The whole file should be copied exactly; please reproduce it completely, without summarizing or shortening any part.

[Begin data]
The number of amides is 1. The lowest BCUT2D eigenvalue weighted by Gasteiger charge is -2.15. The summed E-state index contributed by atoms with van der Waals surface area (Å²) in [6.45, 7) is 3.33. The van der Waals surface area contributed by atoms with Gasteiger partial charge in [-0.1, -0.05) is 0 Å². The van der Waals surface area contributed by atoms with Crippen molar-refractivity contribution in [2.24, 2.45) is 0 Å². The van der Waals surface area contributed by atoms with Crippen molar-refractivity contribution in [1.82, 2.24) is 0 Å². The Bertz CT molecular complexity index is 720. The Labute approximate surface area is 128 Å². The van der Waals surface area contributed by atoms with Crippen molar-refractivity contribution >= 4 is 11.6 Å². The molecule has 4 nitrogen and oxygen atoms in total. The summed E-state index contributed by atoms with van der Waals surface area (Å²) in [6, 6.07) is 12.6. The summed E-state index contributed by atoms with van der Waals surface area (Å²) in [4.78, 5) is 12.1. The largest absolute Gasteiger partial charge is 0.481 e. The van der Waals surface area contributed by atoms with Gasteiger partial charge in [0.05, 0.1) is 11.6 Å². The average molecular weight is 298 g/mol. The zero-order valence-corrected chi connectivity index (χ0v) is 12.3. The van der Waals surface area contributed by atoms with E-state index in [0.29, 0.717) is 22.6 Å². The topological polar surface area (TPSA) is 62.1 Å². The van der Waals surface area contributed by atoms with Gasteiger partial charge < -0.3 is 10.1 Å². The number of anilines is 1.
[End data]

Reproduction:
The number of amides is 1. The lowest BCUT2D eigenvalue weighted by Gasteiger charge is -2.15. The summed E-state index contributed by atoms with van der Waals surface area (Å²) in [6.45, 7) is 3.33. The van der Waals surface area contributed by atoms with Gasteiger partial charge in [-0.1, -0.05) is 0 Å². The van der Waals surface area contributed by atoms with Crippen molar-refractivity contribution in [2.24, 2.45) is 0 Å². The van der Waals surface area contributed by atoms with Crippen molar-refractivity contribution in [1.82, 2.24) is 0 Å². The Bertz CT molecular complexity index is 720. The Labute approximate surface area is 128 Å². The van der Waals surface area contributed by atoms with Crippen molar-refractivity contribution >= 4 is 11.6 Å². The molecule has 4 nitrogen and oxygen atoms in total. The summed E-state index contributed by atoms with van der Waals surface area (Å²) in [6, 6.07) is 12.6. The summed E-state index contributed by atoms with van der Waals surface area (Å²) in [4.78, 5) is 12.1. The largest absolute Gasteiger partial charge is 0.481 e. The van der Waals surface area contributed by atoms with Gasteiger partial charge in [0.05, 0.1) is 11.6 Å². The average molecular weight is 298 g/mol. The zero-order valence-corrected chi connectivity index (χ0v) is 12.3. The van der Waals surface area contributed by atoms with E-state index in [0.29, 0.717) is 22.6 Å². The topological polar surface area (TPSA) is 62.1 Å². The van der Waals surface area contributed by atoms with Gasteiger partial charge < -0.3 is 10.1 Å². The number of anilines is 1.